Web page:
At the moment I am reading a book called Sissinghurst an unfinished history by Adam Nicholson, who is the grandson of Vita Sackville-West and Sir Harold Nicolson, who made the garden at Sissinghurst.
I have visited Sissinghurst castle garden a few times and on my last visit picked up this book, it is very interesting and has some great insights into the countryside.
Adam’s father taught him a lot about the countryside, here is an excerpt from the book.
As children we were always taught that you must try to sympathise with the spiky and the spiny, to understand what it was that did not allow them to open, displaying elegance of the beech or the confidence of the oak. Why are thorns so bitter? What can be the point, in such a calm English wood, of such unfriendliness? You feel like asking them to relax, even if the relaxation is not in their nature. But everywhere in the woods at Sissinghurst there is one repeated clue to this foundation-level exercise in tree psychology.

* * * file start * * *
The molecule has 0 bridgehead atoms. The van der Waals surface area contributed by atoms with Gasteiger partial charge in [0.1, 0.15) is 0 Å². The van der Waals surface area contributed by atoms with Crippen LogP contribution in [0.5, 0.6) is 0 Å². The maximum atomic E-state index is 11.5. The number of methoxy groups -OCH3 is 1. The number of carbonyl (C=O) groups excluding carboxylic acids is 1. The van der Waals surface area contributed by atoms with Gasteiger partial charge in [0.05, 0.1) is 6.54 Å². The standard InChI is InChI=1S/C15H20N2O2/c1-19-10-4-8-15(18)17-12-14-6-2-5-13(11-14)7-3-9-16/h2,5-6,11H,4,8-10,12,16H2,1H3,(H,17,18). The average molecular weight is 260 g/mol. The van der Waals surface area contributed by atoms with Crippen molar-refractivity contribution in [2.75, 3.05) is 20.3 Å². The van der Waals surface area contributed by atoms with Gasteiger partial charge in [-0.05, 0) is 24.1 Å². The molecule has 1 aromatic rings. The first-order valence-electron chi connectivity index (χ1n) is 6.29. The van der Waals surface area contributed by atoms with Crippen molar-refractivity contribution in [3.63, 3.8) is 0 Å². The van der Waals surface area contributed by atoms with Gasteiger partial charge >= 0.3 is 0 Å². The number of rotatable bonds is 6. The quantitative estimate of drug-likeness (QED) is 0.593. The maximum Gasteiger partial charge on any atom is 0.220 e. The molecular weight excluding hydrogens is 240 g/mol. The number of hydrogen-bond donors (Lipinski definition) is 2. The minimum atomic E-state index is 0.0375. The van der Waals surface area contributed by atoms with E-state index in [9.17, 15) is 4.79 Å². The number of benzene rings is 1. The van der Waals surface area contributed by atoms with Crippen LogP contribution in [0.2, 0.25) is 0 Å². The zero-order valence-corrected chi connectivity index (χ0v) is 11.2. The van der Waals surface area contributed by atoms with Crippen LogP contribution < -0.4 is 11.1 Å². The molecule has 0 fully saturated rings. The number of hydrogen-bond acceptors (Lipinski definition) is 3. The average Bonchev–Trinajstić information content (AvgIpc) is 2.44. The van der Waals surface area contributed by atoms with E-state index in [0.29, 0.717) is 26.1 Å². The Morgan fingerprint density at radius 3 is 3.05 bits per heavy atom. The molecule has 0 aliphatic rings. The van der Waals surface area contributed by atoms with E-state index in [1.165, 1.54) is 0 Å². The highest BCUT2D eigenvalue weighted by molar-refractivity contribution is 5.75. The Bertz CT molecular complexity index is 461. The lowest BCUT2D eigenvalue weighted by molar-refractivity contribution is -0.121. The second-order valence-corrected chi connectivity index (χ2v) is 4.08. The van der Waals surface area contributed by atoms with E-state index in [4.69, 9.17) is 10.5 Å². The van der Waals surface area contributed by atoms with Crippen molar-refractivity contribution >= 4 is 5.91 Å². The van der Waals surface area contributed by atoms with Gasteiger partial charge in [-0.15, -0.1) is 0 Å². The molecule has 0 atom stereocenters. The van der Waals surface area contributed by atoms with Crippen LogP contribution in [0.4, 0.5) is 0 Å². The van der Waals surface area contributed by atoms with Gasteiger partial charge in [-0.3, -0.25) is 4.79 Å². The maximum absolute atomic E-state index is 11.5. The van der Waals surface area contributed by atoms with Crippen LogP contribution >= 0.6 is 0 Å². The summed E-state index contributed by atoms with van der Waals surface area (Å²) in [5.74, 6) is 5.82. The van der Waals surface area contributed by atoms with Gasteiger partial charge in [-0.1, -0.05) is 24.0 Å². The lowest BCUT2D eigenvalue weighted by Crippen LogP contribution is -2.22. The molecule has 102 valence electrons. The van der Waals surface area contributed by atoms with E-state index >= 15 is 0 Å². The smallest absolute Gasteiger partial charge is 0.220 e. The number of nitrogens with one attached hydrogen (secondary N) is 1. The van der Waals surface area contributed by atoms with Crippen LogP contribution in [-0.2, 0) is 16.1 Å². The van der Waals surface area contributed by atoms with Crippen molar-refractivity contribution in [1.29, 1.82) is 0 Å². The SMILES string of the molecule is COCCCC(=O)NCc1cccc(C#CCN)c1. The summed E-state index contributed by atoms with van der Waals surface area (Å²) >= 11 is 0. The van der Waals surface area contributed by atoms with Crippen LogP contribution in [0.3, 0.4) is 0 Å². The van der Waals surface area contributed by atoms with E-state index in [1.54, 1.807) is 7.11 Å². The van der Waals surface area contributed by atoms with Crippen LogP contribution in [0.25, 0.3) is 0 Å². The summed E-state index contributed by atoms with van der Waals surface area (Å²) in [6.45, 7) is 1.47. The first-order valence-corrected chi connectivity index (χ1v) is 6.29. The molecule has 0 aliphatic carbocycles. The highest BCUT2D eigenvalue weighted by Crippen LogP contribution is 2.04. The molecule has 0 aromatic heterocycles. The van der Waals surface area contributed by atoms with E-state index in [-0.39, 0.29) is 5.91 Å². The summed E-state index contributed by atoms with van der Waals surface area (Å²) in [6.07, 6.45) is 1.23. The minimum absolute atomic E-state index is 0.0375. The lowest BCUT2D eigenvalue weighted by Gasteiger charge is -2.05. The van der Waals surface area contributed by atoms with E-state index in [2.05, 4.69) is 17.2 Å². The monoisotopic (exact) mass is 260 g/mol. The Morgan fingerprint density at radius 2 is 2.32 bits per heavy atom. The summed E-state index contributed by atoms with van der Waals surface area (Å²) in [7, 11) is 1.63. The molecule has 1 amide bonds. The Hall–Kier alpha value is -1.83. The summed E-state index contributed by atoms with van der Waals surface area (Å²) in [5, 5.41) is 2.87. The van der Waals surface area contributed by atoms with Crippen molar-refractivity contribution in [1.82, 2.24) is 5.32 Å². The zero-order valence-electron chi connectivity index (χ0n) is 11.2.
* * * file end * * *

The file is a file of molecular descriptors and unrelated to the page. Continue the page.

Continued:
At the foot of almost every oak there is at least one holy nestling in the shade. Why? Why is the spiky holly drawn to the oak? What sort of symbiosis is this? But the question, it turns out, may be the wrong way round.
Why does the oak live with the holly? Because the holly, when they were both young looked after the oak. Its spiky evergreen leaves protected the young acorn seedling from the browsing lips of the ever-hungry deer. The oak had a holly nurse, and only after a while did the young tree outstrip the protector that now shelters in the shade.
Ightham Mote in Kent is well worth a visit, the last owner was a man called Charles Henry Robinson who was a direct descendant of a pilgrim who travelled to New England on the Mayflower, if it wasn’t for him buying it then it may now be a pile of rubble.
A very romantic looking place, hidden in a hollow and surrounded by a man made mote fed by a natural spring.